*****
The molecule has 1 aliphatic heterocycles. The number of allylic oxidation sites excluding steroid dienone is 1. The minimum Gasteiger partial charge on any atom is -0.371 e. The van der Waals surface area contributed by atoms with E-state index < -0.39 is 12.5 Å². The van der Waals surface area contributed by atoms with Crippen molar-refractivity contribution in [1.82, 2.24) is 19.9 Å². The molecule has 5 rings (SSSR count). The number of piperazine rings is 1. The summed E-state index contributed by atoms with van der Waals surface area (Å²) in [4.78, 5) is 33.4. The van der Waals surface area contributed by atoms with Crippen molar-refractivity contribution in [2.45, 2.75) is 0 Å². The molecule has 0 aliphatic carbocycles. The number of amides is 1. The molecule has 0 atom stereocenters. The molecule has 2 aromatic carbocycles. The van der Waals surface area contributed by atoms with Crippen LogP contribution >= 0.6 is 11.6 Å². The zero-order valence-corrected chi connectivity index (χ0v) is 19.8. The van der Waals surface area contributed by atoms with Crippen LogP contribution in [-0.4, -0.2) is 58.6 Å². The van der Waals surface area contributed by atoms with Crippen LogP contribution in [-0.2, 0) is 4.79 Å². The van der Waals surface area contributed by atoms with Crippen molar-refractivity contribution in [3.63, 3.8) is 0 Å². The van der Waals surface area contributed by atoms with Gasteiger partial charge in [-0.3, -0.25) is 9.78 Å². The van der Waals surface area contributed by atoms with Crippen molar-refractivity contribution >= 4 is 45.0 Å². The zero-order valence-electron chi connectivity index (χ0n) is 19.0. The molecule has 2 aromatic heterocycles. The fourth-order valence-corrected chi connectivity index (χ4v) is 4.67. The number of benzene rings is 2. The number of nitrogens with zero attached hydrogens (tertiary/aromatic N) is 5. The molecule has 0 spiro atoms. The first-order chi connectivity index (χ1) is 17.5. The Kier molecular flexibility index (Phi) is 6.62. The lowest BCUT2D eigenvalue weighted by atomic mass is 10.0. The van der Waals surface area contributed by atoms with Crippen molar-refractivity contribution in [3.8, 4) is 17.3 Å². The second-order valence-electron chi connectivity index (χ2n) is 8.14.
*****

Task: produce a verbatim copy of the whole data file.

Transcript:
The molecule has 1 aliphatic heterocycles. The number of allylic oxidation sites excluding steroid dienone is 1. The minimum Gasteiger partial charge on any atom is -0.371 e. The van der Waals surface area contributed by atoms with E-state index < -0.39 is 12.5 Å². The van der Waals surface area contributed by atoms with Crippen molar-refractivity contribution in [1.82, 2.24) is 19.9 Å². The molecule has 5 rings (SSSR count). The number of piperazine rings is 1. The summed E-state index contributed by atoms with van der Waals surface area (Å²) in [4.78, 5) is 33.4. The van der Waals surface area contributed by atoms with Crippen molar-refractivity contribution in [2.45, 2.75) is 0 Å². The molecule has 0 aliphatic carbocycles. The number of amides is 1. The molecule has 0 atom stereocenters. The molecule has 2 aromatic carbocycles. The van der Waals surface area contributed by atoms with Crippen LogP contribution >= 0.6 is 11.6 Å². The zero-order valence-corrected chi connectivity index (χ0v) is 19.8. The van der Waals surface area contributed by atoms with Crippen LogP contribution in [-0.4, -0.2) is 58.6 Å². The van der Waals surface area contributed by atoms with Crippen LogP contribution in [-0.2, 0) is 4.79 Å². The van der Waals surface area contributed by atoms with Crippen molar-refractivity contribution in [3.63, 3.8) is 0 Å². The van der Waals surface area contributed by atoms with Gasteiger partial charge in [-0.3, -0.25) is 9.78 Å². The van der Waals surface area contributed by atoms with Crippen molar-refractivity contribution >= 4 is 45.0 Å². The zero-order valence-electron chi connectivity index (χ0n) is 19.0. The molecule has 2 aromatic heterocycles. The fourth-order valence-corrected chi connectivity index (χ4v) is 4.67. The number of benzene rings is 2. The number of nitrogens with zero attached hydrogens (tertiary/aromatic N) is 5. The molecule has 0 spiro atoms. The first-order chi connectivity index (χ1) is 17.5. The Kier molecular flexibility index (Phi) is 6.62. The lowest BCUT2D eigenvalue weighted by atomic mass is 10.0. The van der Waals surface area contributed by atoms with Crippen molar-refractivity contribution in [3.8, 4) is 17.3 Å². The second-order valence-electron chi connectivity index (χ2n) is 8.14.